You also will be burning glycogen and replenishing that is made more efficient if some protein is consumed with carbs.

My suggestion would be to do some specific online research about protein requirements to build muscle for someone your age, gender and activity level. Alternatively you could talk to a nutritionist or fitness trainer.

After that I’d strongly suggest using an app to track your carb, fat and protein intake. I use a free one called “MyNetDiary”, but there are many similar ones. On the app you enter your personal goals, activity level etc. The app then provides you with a caloric breakdown plus a “food guide” generic target of carbs, fats and protein consumption in order to gain, lose or maintain weight.

You can then personalize their suggested CF&P levels to your individual goals based on your research i.e.: increase the level of protein to however many grams/day you need.

Once you start using the app, you enter everything you eat & drink and it gives you an ongoing breakdown of how you’re doing with respect to your your targets. You’ll then will definitively know if you should eat more protein in a given day etc.

When you first start using the app, entering every food is a bit of a pain in the ass, but the app “remembers” your foods. As you use it more, data entry gets easier and faster.

Once you see the data breakdown it can be very illuminating. It helped me make massive changes to my diet. I was not getting nearly as much protein as I thought or required in a given day (when you eat a 10oz steak, you’re not getting 10oz of protein), and I was getting way more carbs than I thought (or needed).

Definitely not a need, especially in noobs. I’ve even seen advanced athletes build muscle without being in a surplus when training body parts they usually don’t focus on, for example, forearms.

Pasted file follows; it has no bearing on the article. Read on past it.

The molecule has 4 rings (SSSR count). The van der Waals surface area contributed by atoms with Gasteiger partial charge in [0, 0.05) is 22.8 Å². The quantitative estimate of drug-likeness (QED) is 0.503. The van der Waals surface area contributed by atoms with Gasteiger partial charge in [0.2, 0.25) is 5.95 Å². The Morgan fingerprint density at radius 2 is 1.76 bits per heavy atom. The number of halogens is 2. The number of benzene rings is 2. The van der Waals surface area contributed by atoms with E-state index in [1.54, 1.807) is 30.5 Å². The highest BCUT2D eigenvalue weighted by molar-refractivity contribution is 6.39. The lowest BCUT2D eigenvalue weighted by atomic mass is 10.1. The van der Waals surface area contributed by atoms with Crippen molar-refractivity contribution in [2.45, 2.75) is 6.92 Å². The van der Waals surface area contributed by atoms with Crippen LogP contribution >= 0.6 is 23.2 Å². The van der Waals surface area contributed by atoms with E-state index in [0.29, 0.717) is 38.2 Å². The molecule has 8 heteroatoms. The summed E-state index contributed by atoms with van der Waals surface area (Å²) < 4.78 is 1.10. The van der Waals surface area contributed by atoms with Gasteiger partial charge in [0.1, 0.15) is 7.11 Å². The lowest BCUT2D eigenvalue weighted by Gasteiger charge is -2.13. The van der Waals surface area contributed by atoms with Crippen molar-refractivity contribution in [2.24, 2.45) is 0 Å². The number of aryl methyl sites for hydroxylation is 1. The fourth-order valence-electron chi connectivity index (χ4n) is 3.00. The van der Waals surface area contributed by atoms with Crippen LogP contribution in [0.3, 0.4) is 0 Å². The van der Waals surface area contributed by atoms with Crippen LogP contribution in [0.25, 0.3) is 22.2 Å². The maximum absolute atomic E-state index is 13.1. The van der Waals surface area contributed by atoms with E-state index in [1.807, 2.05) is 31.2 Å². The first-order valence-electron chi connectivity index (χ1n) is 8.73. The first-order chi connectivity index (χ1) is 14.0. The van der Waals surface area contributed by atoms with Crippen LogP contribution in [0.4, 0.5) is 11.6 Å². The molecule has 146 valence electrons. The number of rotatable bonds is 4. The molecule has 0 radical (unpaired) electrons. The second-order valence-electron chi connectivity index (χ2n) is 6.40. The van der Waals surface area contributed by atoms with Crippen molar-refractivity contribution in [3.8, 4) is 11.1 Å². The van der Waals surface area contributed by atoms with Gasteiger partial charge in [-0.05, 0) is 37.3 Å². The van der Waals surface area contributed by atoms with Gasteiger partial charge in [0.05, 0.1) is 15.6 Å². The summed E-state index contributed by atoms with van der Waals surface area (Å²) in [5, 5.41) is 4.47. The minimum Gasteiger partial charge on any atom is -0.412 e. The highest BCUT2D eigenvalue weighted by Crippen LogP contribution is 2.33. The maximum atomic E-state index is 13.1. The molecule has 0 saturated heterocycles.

One can even build muscle in a caloric deficit.

I’d be interested in a cite for that.

Unless you are into some serious powerlifting, you likely don’t need to be so concerned about the optimum way to manage protein. Do you eat protein throughout the day with your regular meals? Typically, proteins are part of your normal diet anyway. I would guess that would suffice for the protein you would need at this level.

The work activities you describe at aren’t really going to build all that much muscle. They use your muscles, but it’s not likely that your muscles are exterted in such a way that your body is triggered to build them up very much. You will notice some improvement in your muscles and body shape, but it’s not so much that you need to worry about eating enough protein. If you have a typical diet, you should likely be getting plenty of protein anyway.

However, if you start going to the gym and doing multi-hour weightlifting workouts where you’re trembling from the effort, then it’s a good idea to add supplemental protein. At that level, you’re stressing the muscles in such a way that they’ll need protein to rebuild and build up.

Not bodybuilding?

There are numerous studies showing various benefits of increasing protein.

It doesn’t take that level of resistance exercise for increased protein to be a benefit.

You should only worry about burning protein during the day if that is all you are eating. Otherwise the fat and carbs you eat will be what is burned and not the protein.

Conventional wisdom is that you should eat protein within 1 hour of working out for maximum effect. This has not been studied in any great detail and may just be bro science.

Good to know, thanks. I’m actually unsure now that I reread the OP whether he’s actually trying to add bulk or just build/maintain enough strength to do the job. If the latter, your cite still validates the more weight/fewer reps idea:

Anyway, I’d be very cautious about internet research or advice from others. For every factoid we actually know about nutrition and exercise, there are a million widely-accepted urban myths, as you’re already seeing.